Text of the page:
For gardens and landscapers, weeds are the enemy – they grow in the wrong place, they look wrong and they kill off the expensive, attractive horticultural stars they are trying to cultivate.  Yet from a health viewpoint, a number of weeds are surprisingly beneficial to humans to eat.  And while the urge to rush out and grab them from the garden may not quickly overtake you, it is certainly worth a look.

Chickweed

ChickweedChickweed (Stellaria media) is a wild plant that produces flowers all the way through spring and summer and then is eaten by many birds, including chickens and hence its common name.  It is also a weed that is friendly to other plants because its presence decreases the amount of damage caused by insects.  It has thin stems with white hairs on them and produced small white flowers that are star shaped.  It grows in many lawns as well as in pastures and cultivated field as well as in waste areas.  Seeds can be purchased to grow your own as well.

The leaves of chickweed plants can be eaten raw in salads or sandwiches.  They can also be tossed into soups and stews and both the stem and the flowers can be eaten once they have been cooked.  The taste of the leaves is likened to spinach and it is full of good stuff – ascorbic acid, calcium, magnesium, potassium, copper and riboflavin to mention a few.

Nettle

Not many of us escape childhood without a few encounters with the common nettle (Urtica dioica) and therefore the sight of it usually encourages us to go the other way.  But the nettle has been used for hundreds of years to treat different ailments as well as to make dishes such as nettle soup and tea.  The leaves, stem and roots are all edible and the young leaves taste the best.  Whenever you pick a nettle, never eat it until it has been dried or cooked, as the stinging hairs will still do their thing.  It is found all over the place but for the best young leaves, check out shadows tracks in late summer.

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Nettle does well in the place of spinach to make soup or even a pesto.  The young shoots have even been used to make beer and a tea is made using the root known for its benefits for those with urinary problems.  It is rich in iron and vitamin C and can help the body in its production of haemoglobin.  Externally it is used for muscle pain and to treat conditions such as eczema, arthritis and gout.

Purslane

PurslanePurslane (Portulaca oleracea) started out as a plant of ancient Persia and has spread around the temperate world.  Its use in cooking isn’t a new thing and has been used for thousands of years as a salad or herb.  It is a low growing weed that turns up at the edges of lawns or the gap in paving slabs and has smooth, oar-shaped leaves.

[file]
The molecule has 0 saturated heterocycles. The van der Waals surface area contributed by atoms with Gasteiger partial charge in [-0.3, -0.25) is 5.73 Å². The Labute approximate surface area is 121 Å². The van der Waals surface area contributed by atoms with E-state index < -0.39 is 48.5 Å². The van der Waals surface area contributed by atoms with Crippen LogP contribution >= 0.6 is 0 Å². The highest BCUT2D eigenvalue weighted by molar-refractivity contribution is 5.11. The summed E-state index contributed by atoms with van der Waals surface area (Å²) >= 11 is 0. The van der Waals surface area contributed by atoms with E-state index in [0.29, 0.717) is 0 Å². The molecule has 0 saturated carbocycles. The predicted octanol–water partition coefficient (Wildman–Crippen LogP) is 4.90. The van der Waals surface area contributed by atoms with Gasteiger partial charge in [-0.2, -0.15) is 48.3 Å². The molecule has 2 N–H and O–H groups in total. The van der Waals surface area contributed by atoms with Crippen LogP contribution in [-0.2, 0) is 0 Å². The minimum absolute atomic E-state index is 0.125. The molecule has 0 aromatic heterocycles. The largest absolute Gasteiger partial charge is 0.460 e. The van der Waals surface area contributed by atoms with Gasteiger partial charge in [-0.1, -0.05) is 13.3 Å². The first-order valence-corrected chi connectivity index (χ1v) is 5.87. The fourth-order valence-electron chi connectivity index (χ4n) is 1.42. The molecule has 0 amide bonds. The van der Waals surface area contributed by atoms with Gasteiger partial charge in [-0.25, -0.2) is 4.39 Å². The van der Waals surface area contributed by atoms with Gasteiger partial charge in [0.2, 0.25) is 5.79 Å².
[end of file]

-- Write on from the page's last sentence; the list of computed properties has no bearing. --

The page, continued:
The plant works well with or in place of lettuce as the leaves as crispy and chewy, as are the stews and have a mild lemon taste.  It is popular in south east Asian dishes where it is stir fried with flavour such as chilli or ginger.  Researchers at the University of Texas say it has the highest amount of omega-3 of any edible plant and also has good amounts of vitamins E and C as well as a cancer-inhibiting antioxidant called melatonin.

Lamb’s Quarter

Lambs QuarterLamb’s Quarter (Chenopodium album) is an annual plant also called wild spinach and has a dusty, white powdery coating on its leaves.  It is good in the garden because it help get the nutrients back in the soil and is prolific, producing some 75,000 seeds per plant.  The leaves, shoots, flowers and seeds can all be eaten and it is often found in the garden, in lawns and on the roadside.  It does contain a substance called oxalic acid so if you are eating raw, make sure you don’t eat too much.

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It can be used in place of spinach in dishes such as lasagne or ravioli as well as in salads and even smoothies.  It can also be added into soups.

Broadleaf Plantain

Broadleaf plantainAnother weed whose medicinal potential has been known for centuries, Broadleaf Plantain (Plantago major) grows from spring to autumn and are good for overall health as well as for digestive disorders.  They have stems with string-like vein visible on the leaves, while the leaves are hairless and egg-shaped, ranging from 5cm to 30cm in size.  It grows anywhere that the ground has been disturbed by humans such as lawns and fields.

Blanching the leaves makes them tender and more edible and can then be frozen to use in soups and stews.  Seeds are eaten raw, cooked, and even ground into flour.  The dried leaves can make a tasty herbal tea.  It offers calcium and a number of vitamins when eaten.

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